Ken Korngiebel manages the best small-cap fund of the last 20 years, making his living in the riskiest part of the market. Here's how he does it - and the 3 stocks he'll never sell.
Wasatch Global Investors
Ken Korngiebel manages the Wasatch Micro Cap fund, the number-one small-cap mutual fund of the past 20 years.
- Ken Korngiebel heads the Wasatch Micro Cap fund, which has consistently crushed its peers for years and is the top-rated small-cap stock fund of the past 20 years, according to Kiplinger.
- Korngiebel told Business Insider he has a "Do Not Touch" list of winning stocks he has no plans to sell even though they've enjoyed huge runups.
- Because of the rules of his fund and the nature of small-cap investing, Korngiebel generally invests with a five-year time horizon. But there are a few companies he says he could hold "forever."
- Visit Business Insider's homepage for more stories.
Successful investors might have strict rules, but they also know it's worth making an exception if it's great enough.
At the Wasatch Micro Cap fund, Ken Korngiebel has to invest at least 80% of his money in small companies - generally ones valued at $1.5 billion or less. For the most part that means he's buying stocks based on what he expects over the next five years.
But a few are going to stick around long after they outgrew that designation. He says they've earned a spot on his "Do Not Touch" list because their growth means that if he sells the shares, he can't buy them back later. While he often sells winners when the time is right, he has no plans to part with them.
Korngiebel, who has run the fund since 2017, is taking over from a long line of winners himself: Kiplinger ranks Wasatch Micro as the best small-cap fund of the past 20 years. He's maintained that level, with a five-star rating from Morningstar over the past few years. The fund beat 98% of its peers last year with a 42.2% return.
"I would hold indefinitely if it's a company I love and think is a future dominator," he told Business Insider in an exclusive interview. "If we can hold forever that would be awesome, and so long as that investment thesis is intact, then we're going to hold the stock."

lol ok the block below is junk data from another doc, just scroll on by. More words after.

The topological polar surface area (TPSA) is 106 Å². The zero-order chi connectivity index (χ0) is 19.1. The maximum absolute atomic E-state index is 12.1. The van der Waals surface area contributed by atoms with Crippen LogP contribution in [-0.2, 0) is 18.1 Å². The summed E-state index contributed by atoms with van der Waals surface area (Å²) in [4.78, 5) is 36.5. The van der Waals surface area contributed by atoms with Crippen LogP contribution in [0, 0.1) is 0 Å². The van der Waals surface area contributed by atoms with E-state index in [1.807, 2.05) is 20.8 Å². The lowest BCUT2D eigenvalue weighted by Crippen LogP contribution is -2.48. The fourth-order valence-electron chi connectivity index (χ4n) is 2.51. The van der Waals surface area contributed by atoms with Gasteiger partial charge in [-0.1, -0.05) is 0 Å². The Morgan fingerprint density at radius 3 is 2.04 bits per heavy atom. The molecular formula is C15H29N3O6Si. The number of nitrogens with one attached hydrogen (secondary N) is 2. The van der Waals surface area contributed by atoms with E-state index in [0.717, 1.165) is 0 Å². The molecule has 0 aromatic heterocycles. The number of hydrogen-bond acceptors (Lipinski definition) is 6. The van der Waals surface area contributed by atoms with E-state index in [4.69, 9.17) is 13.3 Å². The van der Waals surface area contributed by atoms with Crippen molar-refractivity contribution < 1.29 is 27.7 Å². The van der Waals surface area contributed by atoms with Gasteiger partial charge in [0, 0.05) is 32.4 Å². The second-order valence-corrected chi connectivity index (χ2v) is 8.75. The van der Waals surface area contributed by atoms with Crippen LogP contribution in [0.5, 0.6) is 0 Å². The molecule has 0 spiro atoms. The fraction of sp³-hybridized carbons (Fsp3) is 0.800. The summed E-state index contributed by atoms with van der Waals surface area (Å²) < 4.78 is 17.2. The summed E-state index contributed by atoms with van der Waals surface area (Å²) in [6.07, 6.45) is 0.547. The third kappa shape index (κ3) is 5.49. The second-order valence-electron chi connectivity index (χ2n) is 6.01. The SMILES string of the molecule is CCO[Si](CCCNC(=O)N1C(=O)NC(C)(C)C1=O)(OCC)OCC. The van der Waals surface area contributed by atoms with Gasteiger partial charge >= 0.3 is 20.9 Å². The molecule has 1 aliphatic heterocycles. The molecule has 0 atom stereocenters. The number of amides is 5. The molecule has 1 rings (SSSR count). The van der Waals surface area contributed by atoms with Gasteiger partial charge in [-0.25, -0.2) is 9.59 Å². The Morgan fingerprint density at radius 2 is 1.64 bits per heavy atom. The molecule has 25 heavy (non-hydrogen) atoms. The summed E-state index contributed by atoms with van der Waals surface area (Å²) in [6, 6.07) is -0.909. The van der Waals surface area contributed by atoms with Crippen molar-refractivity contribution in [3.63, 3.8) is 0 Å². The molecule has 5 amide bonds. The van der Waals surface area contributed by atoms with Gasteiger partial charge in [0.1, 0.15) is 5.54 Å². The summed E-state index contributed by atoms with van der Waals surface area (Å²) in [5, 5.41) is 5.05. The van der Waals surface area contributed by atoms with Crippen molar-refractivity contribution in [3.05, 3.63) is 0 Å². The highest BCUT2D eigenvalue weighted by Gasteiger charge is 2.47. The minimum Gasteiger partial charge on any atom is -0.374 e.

Here are three of those stocks, and the reasons he is still enthusiastic about each. In addition to being optimistic about their growth and future profits, Korngiebel highlights their management teams as a key reason for these investments.
Five9 provides cloud software for call centers, and its stock is up 1,676% in the last five years to bring its valuation to more than $4 billion, well out of small-cap range.
Korngiebel says it's doing a very good job managing the complex transition of becoming a larger company, praising Chairman Mike Burkland, who was CEO for almost a decade, and recent replacement Rowan Trollope. And he thinks Five9 has room for a lot of dramatic growth.
"It's a market that has been slow to adopt the cloud. It's probably 10% to 15% penetrated, so there is a large installed base that still needs to migrate from on-premise to the cloud," he said. "It's got fantastic economics to the business model. It's got a great management team. And it's got less competitive intensity now than it was, say, four or five years ago. That's an example of characteristics that I would die to invest in all day long."
Medallia makes software that helps companies track the satisfaction of their customers and their employees, and Korngiebel says companies are only beginning to realize how vital that data is.
"This is, I think, a really exciting, huge market that has burst onto the scene in the last four or five years," he said. "They're seen as mission critical because this directly influences the revenue growth and the customer retention metrics that are so important to maintaining a healthy business."
Within that growing industry, he says the company has built up a big advantage by winning numerous big banks and airlines as customers, making it "the leader by far" in its industry.
Korngiebel says he first invested in the company before it went public at about $6 per share, far below its IPO price of $21 and its current level of $30. One reason for that is his belief in the track record of CEO Leslie Stretch.
"The best predictor of future success is past success," he said. "Looking at somebody's track record of accomplishment, I think, is important to understand what the likelihood of future success would be."
Shares of pet food retailer FreshPet have rocketed about 700% in four years. Korngiebel says it helps that pets love the product, but another reason is the "phenomenal" management team including CEO Billy Cyr and president Scott Morris, who have successfully increased awareness of their brand and gotten customers to spend more - with a lot of room for improvement remaining.
"This is an example of a management team that is more skilled than the market cap of the company at the time we invested in it," he said. "When we bought it, the debate was can they get to $300 million [in revenue], and the market had its doubts. Then it was $500 million. And now the debate is, is this a $1 billion-plus annual revenue opportunity?"
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